December 29, 2022
I have been privileged by virtue of my family relationship with my brother Sam to enjoy mentoring from Bishop David Oyedepo who is an embodiment of wisdom. Every meeting has been an encounter with illumination. On one of such occasions, he had asked after our young congregation in Ibadan and I told him how we had left a beautiful air conditioned hotel where we worshiped for our permanent location which only had a German floor which we covered with rented canopies that protected us partially from the elements of nature. Of course there was a sharp contrast between the comfort, aesthetics and accessibility of the hotel and the harsh conditions of an ongoing project located in an undeveloped area at the time. As we made to leave he prayed for my brother and I as usual and in praying for me asked for God’s provision for the speedy completion of our building project to become a beautiful building that reflected God’s glory and not something that will ‘repel’ the people from worshipping God.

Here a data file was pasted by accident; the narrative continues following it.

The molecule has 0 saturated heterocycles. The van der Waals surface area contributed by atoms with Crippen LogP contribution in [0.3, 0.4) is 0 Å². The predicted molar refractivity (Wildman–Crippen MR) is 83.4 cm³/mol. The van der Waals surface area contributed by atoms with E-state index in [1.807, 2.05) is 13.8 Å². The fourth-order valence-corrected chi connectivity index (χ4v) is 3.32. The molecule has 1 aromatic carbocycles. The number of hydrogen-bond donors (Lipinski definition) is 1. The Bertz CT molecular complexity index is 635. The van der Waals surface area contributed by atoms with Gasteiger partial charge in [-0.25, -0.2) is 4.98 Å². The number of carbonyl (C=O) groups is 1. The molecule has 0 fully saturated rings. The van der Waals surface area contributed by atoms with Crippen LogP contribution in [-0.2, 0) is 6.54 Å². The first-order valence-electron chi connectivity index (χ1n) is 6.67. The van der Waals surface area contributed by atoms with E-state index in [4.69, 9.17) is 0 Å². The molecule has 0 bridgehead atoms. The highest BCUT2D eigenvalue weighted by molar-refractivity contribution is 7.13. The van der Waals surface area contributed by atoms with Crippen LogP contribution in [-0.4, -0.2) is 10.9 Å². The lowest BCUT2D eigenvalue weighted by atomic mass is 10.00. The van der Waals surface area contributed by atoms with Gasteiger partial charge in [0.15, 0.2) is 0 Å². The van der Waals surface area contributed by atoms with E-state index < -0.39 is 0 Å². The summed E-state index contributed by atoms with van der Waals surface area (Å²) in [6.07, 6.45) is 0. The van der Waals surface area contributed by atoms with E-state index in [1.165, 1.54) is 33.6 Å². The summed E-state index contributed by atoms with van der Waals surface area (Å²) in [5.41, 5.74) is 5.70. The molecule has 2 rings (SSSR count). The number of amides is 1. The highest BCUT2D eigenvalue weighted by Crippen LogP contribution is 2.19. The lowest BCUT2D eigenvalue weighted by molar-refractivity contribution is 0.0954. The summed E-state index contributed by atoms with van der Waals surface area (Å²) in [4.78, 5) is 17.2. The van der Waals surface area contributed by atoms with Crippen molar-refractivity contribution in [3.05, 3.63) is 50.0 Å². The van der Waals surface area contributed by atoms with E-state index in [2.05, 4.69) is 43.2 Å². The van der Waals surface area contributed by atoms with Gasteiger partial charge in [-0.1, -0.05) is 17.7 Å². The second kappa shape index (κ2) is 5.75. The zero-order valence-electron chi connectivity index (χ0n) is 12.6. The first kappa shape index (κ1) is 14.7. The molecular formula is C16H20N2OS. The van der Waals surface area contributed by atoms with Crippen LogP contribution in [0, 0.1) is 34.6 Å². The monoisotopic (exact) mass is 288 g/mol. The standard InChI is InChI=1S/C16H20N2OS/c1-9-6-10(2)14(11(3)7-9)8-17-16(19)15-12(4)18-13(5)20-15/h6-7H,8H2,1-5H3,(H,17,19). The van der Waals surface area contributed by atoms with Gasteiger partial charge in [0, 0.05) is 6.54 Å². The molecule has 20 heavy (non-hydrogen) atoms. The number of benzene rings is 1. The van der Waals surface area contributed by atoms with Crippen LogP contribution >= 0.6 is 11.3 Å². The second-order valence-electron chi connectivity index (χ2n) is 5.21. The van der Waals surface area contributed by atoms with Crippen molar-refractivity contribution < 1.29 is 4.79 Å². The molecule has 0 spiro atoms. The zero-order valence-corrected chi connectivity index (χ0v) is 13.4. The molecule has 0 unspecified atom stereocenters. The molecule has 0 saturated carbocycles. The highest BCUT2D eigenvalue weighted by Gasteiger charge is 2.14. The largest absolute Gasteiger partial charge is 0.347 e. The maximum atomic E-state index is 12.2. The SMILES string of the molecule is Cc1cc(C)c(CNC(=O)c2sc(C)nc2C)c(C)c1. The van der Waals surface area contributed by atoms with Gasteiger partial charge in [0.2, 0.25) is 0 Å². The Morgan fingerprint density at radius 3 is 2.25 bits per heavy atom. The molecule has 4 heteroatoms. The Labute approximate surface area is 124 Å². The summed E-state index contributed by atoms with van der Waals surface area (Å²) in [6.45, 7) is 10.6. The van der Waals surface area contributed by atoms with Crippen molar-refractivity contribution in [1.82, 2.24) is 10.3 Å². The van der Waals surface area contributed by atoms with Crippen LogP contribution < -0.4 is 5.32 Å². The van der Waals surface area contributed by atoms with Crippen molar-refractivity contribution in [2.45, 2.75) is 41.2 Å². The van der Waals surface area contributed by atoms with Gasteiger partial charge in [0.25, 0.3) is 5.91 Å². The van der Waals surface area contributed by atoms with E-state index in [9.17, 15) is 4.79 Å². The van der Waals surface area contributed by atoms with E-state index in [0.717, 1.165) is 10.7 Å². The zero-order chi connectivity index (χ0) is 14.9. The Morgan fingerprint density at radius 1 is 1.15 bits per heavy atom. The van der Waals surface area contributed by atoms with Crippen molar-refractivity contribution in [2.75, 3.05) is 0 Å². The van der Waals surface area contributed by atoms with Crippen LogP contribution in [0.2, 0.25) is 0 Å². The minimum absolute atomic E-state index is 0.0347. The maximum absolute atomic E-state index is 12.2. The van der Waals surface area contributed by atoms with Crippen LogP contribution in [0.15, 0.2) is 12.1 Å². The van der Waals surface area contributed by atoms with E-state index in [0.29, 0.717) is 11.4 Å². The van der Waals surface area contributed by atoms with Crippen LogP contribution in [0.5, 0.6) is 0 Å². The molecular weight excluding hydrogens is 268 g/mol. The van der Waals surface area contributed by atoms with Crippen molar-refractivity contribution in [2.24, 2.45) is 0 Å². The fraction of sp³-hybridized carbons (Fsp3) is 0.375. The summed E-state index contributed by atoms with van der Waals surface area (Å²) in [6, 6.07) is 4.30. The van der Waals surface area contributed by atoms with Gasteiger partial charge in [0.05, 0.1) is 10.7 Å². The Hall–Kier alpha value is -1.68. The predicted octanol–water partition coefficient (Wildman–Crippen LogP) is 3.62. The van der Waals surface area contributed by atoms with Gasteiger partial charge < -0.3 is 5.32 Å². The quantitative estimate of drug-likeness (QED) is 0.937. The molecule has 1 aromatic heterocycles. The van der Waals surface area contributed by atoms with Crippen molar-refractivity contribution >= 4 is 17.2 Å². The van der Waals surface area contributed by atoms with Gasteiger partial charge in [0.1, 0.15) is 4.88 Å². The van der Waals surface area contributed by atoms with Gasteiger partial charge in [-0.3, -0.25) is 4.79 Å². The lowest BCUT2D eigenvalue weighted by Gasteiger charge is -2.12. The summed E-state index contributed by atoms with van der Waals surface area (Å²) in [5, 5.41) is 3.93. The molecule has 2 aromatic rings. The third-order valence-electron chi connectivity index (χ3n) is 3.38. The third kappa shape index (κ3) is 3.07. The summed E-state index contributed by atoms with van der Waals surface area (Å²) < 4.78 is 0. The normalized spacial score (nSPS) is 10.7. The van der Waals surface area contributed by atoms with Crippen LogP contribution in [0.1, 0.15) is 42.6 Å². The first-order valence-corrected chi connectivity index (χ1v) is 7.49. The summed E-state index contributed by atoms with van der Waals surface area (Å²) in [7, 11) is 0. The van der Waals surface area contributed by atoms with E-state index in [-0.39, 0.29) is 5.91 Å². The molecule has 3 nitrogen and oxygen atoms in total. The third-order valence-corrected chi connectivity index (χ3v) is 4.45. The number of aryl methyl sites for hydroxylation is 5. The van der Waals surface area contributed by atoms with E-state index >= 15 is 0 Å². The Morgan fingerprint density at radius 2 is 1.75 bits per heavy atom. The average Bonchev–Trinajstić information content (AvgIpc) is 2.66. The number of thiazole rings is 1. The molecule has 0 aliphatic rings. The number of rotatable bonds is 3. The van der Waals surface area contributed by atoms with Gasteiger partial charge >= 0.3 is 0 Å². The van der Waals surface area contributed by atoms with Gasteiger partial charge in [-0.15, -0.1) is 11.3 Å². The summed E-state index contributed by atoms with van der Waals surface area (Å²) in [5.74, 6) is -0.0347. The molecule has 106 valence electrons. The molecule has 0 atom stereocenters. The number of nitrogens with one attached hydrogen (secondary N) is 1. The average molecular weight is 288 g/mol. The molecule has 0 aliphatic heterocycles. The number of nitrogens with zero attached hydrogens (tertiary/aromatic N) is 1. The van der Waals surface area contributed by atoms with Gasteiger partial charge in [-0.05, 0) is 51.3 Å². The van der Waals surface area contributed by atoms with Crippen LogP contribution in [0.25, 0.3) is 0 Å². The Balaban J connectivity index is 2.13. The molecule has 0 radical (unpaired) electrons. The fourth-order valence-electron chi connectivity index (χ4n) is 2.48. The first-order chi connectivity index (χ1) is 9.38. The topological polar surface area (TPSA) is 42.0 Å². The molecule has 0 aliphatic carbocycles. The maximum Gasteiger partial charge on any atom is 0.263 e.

I took note of his words and actually felt a tinge of disappointment at the notion that the ugly state of our uncompleted project had the capacity to ‘repel’ people from church! Are God’s people not supposed to be focused on God regardless of ephemerals like the appearance and aesthetics of a building? Ought not church people be spiritual enough to go only where the Spirit leads them to worship regardless of the comfort or discomfort? I kept ruminating over it again and again as I returned to Ibadan where I was based. I remember sending out a group of young men into the surrounding areas of Liberty Road Ibadan where our new church location was(and still is). Their brief was to find out why people didn’t go to church on Sunday morning and to find out what we can do about it. The results were interesting as several young people told them how they used to worship in a hotel until the church they attended left for an incomplete project site. Unknown to them, they were speaking to members of the church that did so. My naivety was obvious to the Bishop who graciously did not rebuke me but rather prayed for God’s blessing to speed up the completion. That also opened my eyes to why church attendance had plummeted from over 1,200 to about 600.